And I get it. I’m just finishing a master’s degree and had to move back in with my folks because my jobs don’t pay the rent. I’ve not been in, shall we say, the healthiest of emotional/mental states for a while, either. I wish I had a solution for you, but if I find one that works I’ll let you know 🙂 You’re not completely alone, though, even though it feels like it…

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    • I agree with you! Games have been a huge thing in my life, ever since I got my hands on a computer – I’m sure they won’t be the only thing to help through this but I’m sure they’ll be a part of it, as always.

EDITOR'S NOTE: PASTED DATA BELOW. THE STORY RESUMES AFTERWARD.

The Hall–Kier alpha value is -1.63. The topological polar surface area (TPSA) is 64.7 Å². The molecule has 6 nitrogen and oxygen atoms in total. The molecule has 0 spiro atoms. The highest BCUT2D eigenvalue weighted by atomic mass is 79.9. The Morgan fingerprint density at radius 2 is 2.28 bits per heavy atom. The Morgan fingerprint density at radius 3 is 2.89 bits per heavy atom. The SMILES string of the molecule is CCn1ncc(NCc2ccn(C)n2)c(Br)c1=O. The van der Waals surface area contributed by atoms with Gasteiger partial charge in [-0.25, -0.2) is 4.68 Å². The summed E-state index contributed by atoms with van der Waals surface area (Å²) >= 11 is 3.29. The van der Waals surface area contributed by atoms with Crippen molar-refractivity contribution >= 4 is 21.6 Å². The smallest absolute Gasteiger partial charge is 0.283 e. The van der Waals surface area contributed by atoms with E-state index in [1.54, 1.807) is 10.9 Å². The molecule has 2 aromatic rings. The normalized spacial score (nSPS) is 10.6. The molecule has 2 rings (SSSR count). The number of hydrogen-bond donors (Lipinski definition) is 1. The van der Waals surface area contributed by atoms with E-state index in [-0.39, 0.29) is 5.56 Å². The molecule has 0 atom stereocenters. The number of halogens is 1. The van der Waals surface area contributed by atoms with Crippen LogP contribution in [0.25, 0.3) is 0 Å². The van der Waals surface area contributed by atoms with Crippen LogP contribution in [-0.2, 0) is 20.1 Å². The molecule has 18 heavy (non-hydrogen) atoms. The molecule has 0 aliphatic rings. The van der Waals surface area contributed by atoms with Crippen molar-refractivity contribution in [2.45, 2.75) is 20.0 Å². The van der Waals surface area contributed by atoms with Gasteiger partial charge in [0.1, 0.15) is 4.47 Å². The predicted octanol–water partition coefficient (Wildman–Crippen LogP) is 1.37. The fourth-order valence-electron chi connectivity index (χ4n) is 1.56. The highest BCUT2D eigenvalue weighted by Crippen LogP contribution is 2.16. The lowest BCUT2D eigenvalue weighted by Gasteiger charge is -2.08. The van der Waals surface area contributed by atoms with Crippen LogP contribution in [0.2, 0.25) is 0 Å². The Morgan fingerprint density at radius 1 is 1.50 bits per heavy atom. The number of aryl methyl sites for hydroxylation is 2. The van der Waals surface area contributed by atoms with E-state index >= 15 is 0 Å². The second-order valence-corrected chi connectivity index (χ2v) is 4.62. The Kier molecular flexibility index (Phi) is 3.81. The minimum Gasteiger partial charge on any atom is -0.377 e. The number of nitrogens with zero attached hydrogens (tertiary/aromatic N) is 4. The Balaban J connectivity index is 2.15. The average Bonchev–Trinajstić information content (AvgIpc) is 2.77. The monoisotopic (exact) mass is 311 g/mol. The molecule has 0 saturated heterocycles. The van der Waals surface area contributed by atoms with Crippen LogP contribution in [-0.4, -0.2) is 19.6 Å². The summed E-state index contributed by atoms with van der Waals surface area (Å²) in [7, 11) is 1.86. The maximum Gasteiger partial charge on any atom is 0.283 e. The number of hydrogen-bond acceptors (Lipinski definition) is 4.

(English isn’t my first language. Some technical terms may be completely wrong)
      I’m currently visiting a psychologist every two weeks for psychotherapy consultations. Luckily, my mother has agreed to pay for it if needed and the psychologist has also decided to lower the price of the consultations to almost half (since she knows that economical issues are also affecting my mind). It’s been working to an extent, so far, and that’s also where I decided to start writing (again)!

      Thanks so much for the comment, especially the kind words in the end 🙂 It’s appreciated!

      Liked by 1 person